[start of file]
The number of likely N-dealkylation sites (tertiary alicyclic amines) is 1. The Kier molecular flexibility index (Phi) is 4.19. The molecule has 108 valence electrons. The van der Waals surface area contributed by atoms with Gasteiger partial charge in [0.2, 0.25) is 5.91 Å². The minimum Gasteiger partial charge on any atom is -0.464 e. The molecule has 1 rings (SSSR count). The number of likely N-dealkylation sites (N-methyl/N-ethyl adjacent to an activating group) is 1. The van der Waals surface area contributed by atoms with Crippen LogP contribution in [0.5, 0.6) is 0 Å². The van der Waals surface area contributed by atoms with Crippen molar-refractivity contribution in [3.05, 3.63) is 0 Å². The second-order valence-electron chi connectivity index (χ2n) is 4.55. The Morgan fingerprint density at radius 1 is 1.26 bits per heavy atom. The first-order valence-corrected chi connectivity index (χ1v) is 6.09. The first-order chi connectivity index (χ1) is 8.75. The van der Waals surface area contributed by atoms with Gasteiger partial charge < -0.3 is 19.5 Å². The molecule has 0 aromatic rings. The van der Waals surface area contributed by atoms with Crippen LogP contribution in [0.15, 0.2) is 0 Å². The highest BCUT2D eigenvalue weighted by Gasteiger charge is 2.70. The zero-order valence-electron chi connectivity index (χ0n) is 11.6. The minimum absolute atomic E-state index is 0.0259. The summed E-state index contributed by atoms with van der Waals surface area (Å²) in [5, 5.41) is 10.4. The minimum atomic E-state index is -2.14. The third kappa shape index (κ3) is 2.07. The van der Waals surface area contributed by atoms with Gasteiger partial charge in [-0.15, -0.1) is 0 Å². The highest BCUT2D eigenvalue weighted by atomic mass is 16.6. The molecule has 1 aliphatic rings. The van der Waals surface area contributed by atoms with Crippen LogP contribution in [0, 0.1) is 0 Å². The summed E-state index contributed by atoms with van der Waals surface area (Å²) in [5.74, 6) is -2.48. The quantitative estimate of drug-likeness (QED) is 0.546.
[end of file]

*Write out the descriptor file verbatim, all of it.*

The number of likely N-dealkylation sites (tertiary alicyclic amines) is 1. The Kier molecular flexibility index (Phi) is 4.19. The molecule has 108 valence electrons. The van der Waals surface area contributed by atoms with Gasteiger partial charge in [0.2, 0.25) is 5.91 Å². The minimum Gasteiger partial charge on any atom is -0.464 e. The molecule has 1 rings (SSSR count). The number of likely N-dealkylation sites (N-methyl/N-ethyl adjacent to an activating group) is 1. The van der Waals surface area contributed by atoms with Crippen LogP contribution in [0.5, 0.6) is 0 Å². The van der Waals surface area contributed by atoms with Crippen molar-refractivity contribution in [3.05, 3.63) is 0 Å². The second-order valence-electron chi connectivity index (χ2n) is 4.55. The Morgan fingerprint density at radius 1 is 1.26 bits per heavy atom. The first-order valence-corrected chi connectivity index (χ1v) is 6.09. The first-order chi connectivity index (χ1) is 8.75. The van der Waals surface area contributed by atoms with Gasteiger partial charge < -0.3 is 19.5 Å². The molecule has 0 aromatic rings. The van der Waals surface area contributed by atoms with Crippen LogP contribution in [0.15, 0.2) is 0 Å². The highest BCUT2D eigenvalue weighted by Gasteiger charge is 2.70. The zero-order valence-electron chi connectivity index (χ0n) is 11.6. The minimum absolute atomic E-state index is 0.0259. The summed E-state index contributed by atoms with van der Waals surface area (Å²) in [5, 5.41) is 10.4. The minimum atomic E-state index is -2.14. The third kappa shape index (κ3) is 2.07. The van der Waals surface area contributed by atoms with Gasteiger partial charge in [-0.15, -0.1) is 0 Å². The highest BCUT2D eigenvalue weighted by atomic mass is 16.6. The molecule has 1 aliphatic rings. The van der Waals surface area contributed by atoms with Crippen LogP contribution in [0, 0.1) is 0 Å². The summed E-state index contributed by atoms with van der Waals surface area (Å²) in [5.74, 6) is -2.48. The quantitative estimate of drug-likeness (QED) is 0.546.